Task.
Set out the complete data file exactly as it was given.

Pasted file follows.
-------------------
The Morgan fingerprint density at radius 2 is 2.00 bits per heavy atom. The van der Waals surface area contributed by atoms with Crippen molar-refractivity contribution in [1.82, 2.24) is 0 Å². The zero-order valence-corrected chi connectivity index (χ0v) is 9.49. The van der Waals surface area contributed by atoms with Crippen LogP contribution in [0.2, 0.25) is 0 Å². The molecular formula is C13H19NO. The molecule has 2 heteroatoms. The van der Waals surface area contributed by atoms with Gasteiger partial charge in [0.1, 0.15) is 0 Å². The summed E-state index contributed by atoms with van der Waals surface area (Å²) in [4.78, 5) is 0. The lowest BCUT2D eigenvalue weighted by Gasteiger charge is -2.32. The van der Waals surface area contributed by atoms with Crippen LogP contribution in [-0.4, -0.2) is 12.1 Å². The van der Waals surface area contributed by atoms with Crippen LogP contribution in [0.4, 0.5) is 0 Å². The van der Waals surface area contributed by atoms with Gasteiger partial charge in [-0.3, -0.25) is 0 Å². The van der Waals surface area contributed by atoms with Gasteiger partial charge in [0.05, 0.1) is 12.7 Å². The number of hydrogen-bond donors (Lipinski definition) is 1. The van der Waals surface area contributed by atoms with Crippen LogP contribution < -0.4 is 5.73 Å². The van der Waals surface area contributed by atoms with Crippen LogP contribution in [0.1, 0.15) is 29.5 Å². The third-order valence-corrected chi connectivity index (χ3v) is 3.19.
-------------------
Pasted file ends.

The Morgan fingerprint density at radius 2 is 2.00 bits per heavy atom. The van der Waals surface area contributed by atoms with Crippen molar-refractivity contribution in [1.82, 2.24) is 0 Å². The zero-order valence-corrected chi connectivity index (χ0v) is 9.49. The van der Waals surface area contributed by atoms with Crippen LogP contribution in [0.2, 0.25) is 0 Å². The molecular formula is C13H19NO. The molecule has 2 heteroatoms. The van der Waals surface area contributed by atoms with Gasteiger partial charge in [0.1, 0.15) is 0 Å². The summed E-state index contributed by atoms with van der Waals surface area (Å²) in [4.78, 5) is 0. The lowest BCUT2D eigenvalue weighted by Gasteiger charge is -2.32. The van der Waals surface area contributed by atoms with Crippen LogP contribution in [-0.4, -0.2) is 12.1 Å². The van der Waals surface area contributed by atoms with Crippen LogP contribution in [0.4, 0.5) is 0 Å². The van der Waals surface area contributed by atoms with Gasteiger partial charge in [-0.3, -0.25) is 0 Å². The van der Waals surface area contributed by atoms with Gasteiger partial charge in [0.05, 0.1) is 12.7 Å². The number of hydrogen-bond donors (Lipinski definition) is 1. The van der Waals surface area contributed by atoms with Crippen LogP contribution < -0.4 is 5.73 Å². The van der Waals surface area contributed by atoms with Crippen LogP contribution in [0.1, 0.15) is 29.5 Å². The third-order valence-corrected chi connectivity index (χ3v) is 3.19.